296. Memorandum of Conversation0




  • United States
    • The Secretary
    • Mr. Merchant
    • Mr. Irwin
  • U.S.S.R.
    • Mr. Gromyko
    • Mr. Malik
    • Mr. Zorin
    • Mr. Pervukhin


  • Prospects for Foreign Ministers’ Conference and Nuclear Testing Agreement

Immediately following lunch the Secretary and myself were herded into a corner by Mr. Gromyko who indicated that he wished to [Page 690] have some serious conversation. He started off by asking how the Secretary thought the conference would go. The Secretary replied that the Soviets had made certain proposals with respect to Berlin and a peace treaty. We would present early in the conference comprehensive proposals covering not only Berlin and a peace settlement but reunification of Germany by stages and attendant security measures. He felt that this proposal when the Soviets examined it would be found to meet many if not all of the points on which they had expressed concern and that he was hopeful they would study it carefully to see if it was not a basis for agreement. Gromyko said they would study it and then gave the usual line on Berlin and the treaty as being ripe for settlement now.

There was considerable discussion back and forth with no ground given on either side. Gromyko did mention that Khrushchev had told him before departure that he wanted him to do all possible to reach agreement at Geneva. He also acknowledged in principle the desirability of ultimate German reunification. The Secretary concluded this aspect of the conversation by stating that if we can reach agreement on reunification as an attainable objective then it will be relatively easy to solve on an interim basis Berlin which disappears as a problem when the unity of Germany is achieved. He added that the United States has no territorial or other ambitions. Its sole interest and the fundamental basis of its policy is to secure an enduring and just peace. Gromyko immediately professed an identity of aim for Soviet foreign policy.

The Secretary then raised the question of the nuclear test talks by saying that he understood a recess had been agreed1 and that Ambassador Wadsworth would be returning to Washington for consultation unless Gromyko intended to raise this subject in the present Foreign Ministers conference. Gromyko said that he thought it would be well for Wadsworth to remain here for the next two weeks since he thought it useful to discuss this matter with Lloyd and the Secretary. The French, he said, are obviously not concerned. (Subsequently a date for such discussion was made for Thursday, May 14.) Gromyko said that they were all pleased and encouraged in Moscow by the President’s latest letter2 on this subject to Khrushchev. They thought it very constructive and that the gap between us had now become very slight. In fact he said the only outstanding problem was to decide on the number of tests which would not be automatic in the sense that justification for them would have to rest on some objective evidence from instruments.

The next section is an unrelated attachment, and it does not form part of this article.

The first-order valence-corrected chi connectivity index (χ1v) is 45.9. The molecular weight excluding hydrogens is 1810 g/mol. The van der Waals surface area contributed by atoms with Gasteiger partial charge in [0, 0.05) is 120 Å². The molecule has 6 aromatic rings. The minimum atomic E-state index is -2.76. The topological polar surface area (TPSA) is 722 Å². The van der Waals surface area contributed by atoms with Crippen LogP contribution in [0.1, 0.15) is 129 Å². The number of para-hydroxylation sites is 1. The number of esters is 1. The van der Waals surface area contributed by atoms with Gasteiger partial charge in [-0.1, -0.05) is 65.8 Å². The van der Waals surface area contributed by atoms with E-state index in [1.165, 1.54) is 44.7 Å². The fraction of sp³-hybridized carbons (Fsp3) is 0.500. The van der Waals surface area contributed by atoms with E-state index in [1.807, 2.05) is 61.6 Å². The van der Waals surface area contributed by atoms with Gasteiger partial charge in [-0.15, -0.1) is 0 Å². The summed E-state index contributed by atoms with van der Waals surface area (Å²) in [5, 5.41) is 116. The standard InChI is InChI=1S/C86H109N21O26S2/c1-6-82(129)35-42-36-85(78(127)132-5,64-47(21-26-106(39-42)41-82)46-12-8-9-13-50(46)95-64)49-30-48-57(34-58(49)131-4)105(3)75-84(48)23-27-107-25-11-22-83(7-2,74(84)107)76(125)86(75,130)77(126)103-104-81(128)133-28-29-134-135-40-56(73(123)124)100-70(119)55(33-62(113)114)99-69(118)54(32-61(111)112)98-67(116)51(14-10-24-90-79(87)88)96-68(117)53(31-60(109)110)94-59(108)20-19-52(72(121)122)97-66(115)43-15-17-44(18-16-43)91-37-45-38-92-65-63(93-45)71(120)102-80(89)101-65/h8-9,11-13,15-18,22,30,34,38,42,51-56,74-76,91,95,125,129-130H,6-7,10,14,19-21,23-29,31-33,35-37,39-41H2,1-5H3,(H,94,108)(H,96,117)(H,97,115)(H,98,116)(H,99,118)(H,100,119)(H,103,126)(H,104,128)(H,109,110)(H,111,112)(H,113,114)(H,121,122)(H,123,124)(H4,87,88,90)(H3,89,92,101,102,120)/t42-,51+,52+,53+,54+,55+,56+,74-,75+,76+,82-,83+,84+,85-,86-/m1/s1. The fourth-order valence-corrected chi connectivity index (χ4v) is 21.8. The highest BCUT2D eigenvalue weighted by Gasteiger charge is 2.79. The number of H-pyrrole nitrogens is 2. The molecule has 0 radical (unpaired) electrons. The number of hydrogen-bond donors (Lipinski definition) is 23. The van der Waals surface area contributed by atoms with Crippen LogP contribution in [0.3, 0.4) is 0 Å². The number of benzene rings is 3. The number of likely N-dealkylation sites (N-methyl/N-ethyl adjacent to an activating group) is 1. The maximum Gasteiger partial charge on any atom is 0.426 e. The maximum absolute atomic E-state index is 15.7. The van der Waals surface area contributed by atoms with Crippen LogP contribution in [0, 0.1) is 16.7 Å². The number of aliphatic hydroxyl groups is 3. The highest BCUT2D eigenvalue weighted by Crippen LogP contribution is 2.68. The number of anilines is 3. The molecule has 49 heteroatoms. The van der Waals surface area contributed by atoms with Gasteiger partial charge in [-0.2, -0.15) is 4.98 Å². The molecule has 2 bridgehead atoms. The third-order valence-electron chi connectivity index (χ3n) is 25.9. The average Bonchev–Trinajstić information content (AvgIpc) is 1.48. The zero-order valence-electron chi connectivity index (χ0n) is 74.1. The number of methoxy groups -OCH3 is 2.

[Page 691]

The Secretary said there were other matters than the question of number of inspections which stood between the Soviets and ourselves. The veto, for example, has not been clarified and is of course unacceptable to us. He said also there was considerable scientific data which the experts would have to study. He expressed the hope, however, that progress could be made rapidly toward agreement with adequate inspection provisions. He referred to the difficulties inherent in detection of underground explosions and shots remote in space.

Gromyko said that he was prepared to sign the treaty while they were here in Geneva. He said if the Secretary was not prepared to go that far then he would suggest that he and the Secretary and Lloyd initial an agreement in principle with the details to be left to the experts to be worked out to the extent that they were still unagreed. The Secretary again expressed a desire to achieve agreement as soon as possible but gave no indication that he thought it could move as fast as Gromyko seemed to think.

The Secretary at this point said that he had a 3 o’clock engagement which he must meet.3 Neither Gromyko nor the Secretary raised any substantive or procedural points relating to the afternoon’s forthcoming session of the conference. Throughout the conversation Gromyko seemed at great pains to establish a conciliatory and even friendly atmosphere.

  1. Source: Department of State, Conference Files: Lot 64 D 560, CF 1338. Secret. Drafted by Merchant and approved by Herter. The conversation took place at the Soviet villa following lunch at 1 p.m.
  2. Documentation on Phase III of the conference on nuclear weapons tests, April 13–May 8, is scheduled for publication in volume III.
  3. For text of Eisenhower’s letter to Khrushchev, May 5, see American Foreign Policy: Current Documents, 1959, pp. 1309–1310.
  4. Herter was scheduled to meet with Brentano, Couve de Murville, and Lloyd at 3 p.m., presumably to prepare for the second Foreign Ministers meeting at 3:30. No record of the four Western Foreign Ministers meeting has been found.